@ Australia: Dogfooding http://en.wikipedia.org/wiki/Eating_your_own_dog_food
I chuckle whenever this thread pops up. One does not simply dogfood their own strategy.
Why would that matter? Thousands of people answer direct messages by email every day. If somebody knows your password obviously…
It’s a legitimate point though. Is there a policy regarding browsers that do rapid auto-updates?
I wager nobody is actually testing in Chrome 10, 11, 12, 13, 14, 15, 16, 17, 18, 19, 20, 21, 22, 23, 24, 25, 26, 27, 28, 29, and 30 — also that nobody remembers the difference between them.
The dev community has moved onto feature testing rather than browser testing, so is it even relevant to list browser support for everything except legacy IE?
Just put a button at the bottom that says “This site’s responsive experience is terrible because the designer failed, but it didn’t have to be that way. Take me to the desktop site.”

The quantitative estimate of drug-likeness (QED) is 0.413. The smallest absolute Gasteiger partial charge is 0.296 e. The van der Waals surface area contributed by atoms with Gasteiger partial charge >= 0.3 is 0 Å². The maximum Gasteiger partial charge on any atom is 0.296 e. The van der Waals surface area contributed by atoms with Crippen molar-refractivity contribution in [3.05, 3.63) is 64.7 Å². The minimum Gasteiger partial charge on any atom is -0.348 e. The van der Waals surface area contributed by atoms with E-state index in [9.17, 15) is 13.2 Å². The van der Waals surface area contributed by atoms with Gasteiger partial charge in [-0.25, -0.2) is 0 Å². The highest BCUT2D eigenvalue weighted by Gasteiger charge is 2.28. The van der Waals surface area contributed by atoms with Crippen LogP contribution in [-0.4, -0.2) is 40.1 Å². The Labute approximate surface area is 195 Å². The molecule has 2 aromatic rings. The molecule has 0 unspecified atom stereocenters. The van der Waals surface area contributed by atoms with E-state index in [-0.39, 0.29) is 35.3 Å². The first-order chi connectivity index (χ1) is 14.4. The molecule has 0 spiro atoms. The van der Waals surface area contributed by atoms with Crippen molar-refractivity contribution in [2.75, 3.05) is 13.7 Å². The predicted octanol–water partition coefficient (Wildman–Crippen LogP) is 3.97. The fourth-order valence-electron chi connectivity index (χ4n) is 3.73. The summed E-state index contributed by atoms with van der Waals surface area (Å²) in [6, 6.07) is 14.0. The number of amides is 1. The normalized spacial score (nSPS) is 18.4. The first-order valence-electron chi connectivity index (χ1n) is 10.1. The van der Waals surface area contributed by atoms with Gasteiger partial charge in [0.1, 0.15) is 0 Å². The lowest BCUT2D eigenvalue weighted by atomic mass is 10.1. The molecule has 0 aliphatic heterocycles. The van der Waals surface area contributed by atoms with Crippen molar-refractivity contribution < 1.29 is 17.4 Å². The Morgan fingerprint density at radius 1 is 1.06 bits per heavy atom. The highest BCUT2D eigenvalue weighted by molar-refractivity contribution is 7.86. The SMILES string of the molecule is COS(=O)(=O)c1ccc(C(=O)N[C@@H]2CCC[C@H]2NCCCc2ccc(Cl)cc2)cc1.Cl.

That way users will accept that you didn’t know what you were doing without reinforcing the myth that a mobile experience means stripped accessibility, features, and content.
That’s two price increases for WordPress in one year. This needs to spread to other categories i.e. Magento which requires massively more work than WordPress but is selling at the same price point from its launch in 2010.
Pick 50 themes, track their sales weekly for 2 months, and boom — you should have a good idea of drop-off and sales expectations. It’s not rocket science and I’d be surprised if many authors haven’t done it to forecast churn in the slash/burn categories like WordPress.
Everyone working on the web since just a few years ago learned a completely different way than you would today. All the sites mentioned are excellent resources that didn’t exist 2 years ago. I would say go for Treehouse to get HTML, CSS, JS basics and then use TutsPlus to learn more about specific platforms.